Reaping Me Softly Review

By Kate Evangelista
Published on October 30, 2012
Published by Omnific Publishing
Source: ARC from publisher
Ever since a near-death-experience on the operating table, seventeen-year-old Arianne Wilson can see dead people. Just as she’s learned to accept her new-found talents, she discovers that the boy she’s had a crush on since freshman year, Niko Clark, is a Reaper.

At last they have something in common, but that doesn’t mean life is getting any easier. All while facing merciless bullying from the most powerful girl in school, Arianne’s world is turned upside down after Niko accidentally reaps the soul of someone she loves. This sends them both into a spiral that threatens to end Arianne’s life. But will Niko break his own Reaper’s code to save her? And what would the consequences be if he did?
There were several times while reading this book that I just flat out put it down and walked away from it, determined to add it to the DNF pile.  For some reason, I kept going back to it, mostly because I just hate not knowing how things end. Well, now I do and I still am pretty unsatisfied.

Arianne has the pretty unique ability of being able to see dead people. It's pretty hard to deal with sometime, but she's just kind of accepted it, because there's nothing she can do about it.  She's frequently accompanied by her best friend Ben, who she often seems overly chummy with and if this would have turned into a love triangle, I would have thrown something.  I found their relationship a little weird, including the fact that she just sneaks into his house all the time to talk and hang out.  I know I was a boring, non-risk-taking sort of kid, but Ari gets away with all sorts of absurd things that just feel so very foreign to me.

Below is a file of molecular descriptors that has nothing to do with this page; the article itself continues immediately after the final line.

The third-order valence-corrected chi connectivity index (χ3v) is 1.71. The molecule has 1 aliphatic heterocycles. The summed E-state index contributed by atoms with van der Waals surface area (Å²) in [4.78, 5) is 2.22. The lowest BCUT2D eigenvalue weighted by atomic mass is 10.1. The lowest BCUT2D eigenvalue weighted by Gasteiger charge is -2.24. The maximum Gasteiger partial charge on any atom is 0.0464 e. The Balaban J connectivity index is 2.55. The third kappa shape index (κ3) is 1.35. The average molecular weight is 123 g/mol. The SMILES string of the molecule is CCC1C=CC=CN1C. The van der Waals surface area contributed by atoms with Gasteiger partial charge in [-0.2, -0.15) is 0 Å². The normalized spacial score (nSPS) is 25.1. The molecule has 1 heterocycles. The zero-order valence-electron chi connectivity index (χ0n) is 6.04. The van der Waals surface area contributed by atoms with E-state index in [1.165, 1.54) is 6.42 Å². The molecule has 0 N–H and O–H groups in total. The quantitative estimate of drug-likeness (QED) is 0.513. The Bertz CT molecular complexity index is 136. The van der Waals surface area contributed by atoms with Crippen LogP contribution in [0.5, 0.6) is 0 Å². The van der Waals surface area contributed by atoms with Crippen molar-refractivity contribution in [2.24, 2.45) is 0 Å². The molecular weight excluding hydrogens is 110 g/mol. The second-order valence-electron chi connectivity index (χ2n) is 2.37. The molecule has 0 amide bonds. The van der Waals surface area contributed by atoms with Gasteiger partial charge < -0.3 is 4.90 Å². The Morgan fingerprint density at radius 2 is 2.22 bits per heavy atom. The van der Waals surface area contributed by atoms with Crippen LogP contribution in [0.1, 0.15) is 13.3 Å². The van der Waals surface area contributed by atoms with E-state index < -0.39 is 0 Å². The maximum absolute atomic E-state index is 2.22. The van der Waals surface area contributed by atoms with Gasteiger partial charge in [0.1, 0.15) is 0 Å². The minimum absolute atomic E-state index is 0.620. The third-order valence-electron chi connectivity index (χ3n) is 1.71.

I felt like the writing was stilted sometimes, and the dialogue often suffered from "but people don't really TALK like that" syndrome.  There's also some insta-love, although it's on Niko's part -- Ari's crushed on him for years, but he never noticed her until now... and now, of course, he's madly in love with her.  The tone of the story switched from being light-hearted when Ari is the focus, to being incredibly dark whenever it focuses on Niko, the Reapers, and Death. I would have gladly read a whole book that focused on Death and his Reapers and the whole society and traditions they have there; unfortunately, they were just a small sliver of this book.

But the biggest thing that almost had me walk away from the book is when an LGBT character was forcibly outed by another character. I don't want to say too much about the situation because it's a spoiler, but, look, I don't care what a person has or hasn't done, there is pretty much no reason in my mind to force someone to come out when they're not ready for it. It happens in real life, of course, but that doesn't mean that it's okay. Yes, this person is a bully, but that sort of retaliation still isn't cool.  The outed character is written as someone who "deserved it" and no one really seems concerned with the consequences for that person being outed against their will.  This is a plot point that I just was not okay with.

The world-building in this book is interesting, especially around the Reapers, but it wasn't enough to overcome sometimes weak writing and some really infuriating plot points.  The book sets things up for a sequel, but I doubt I'll be sticking around for it.

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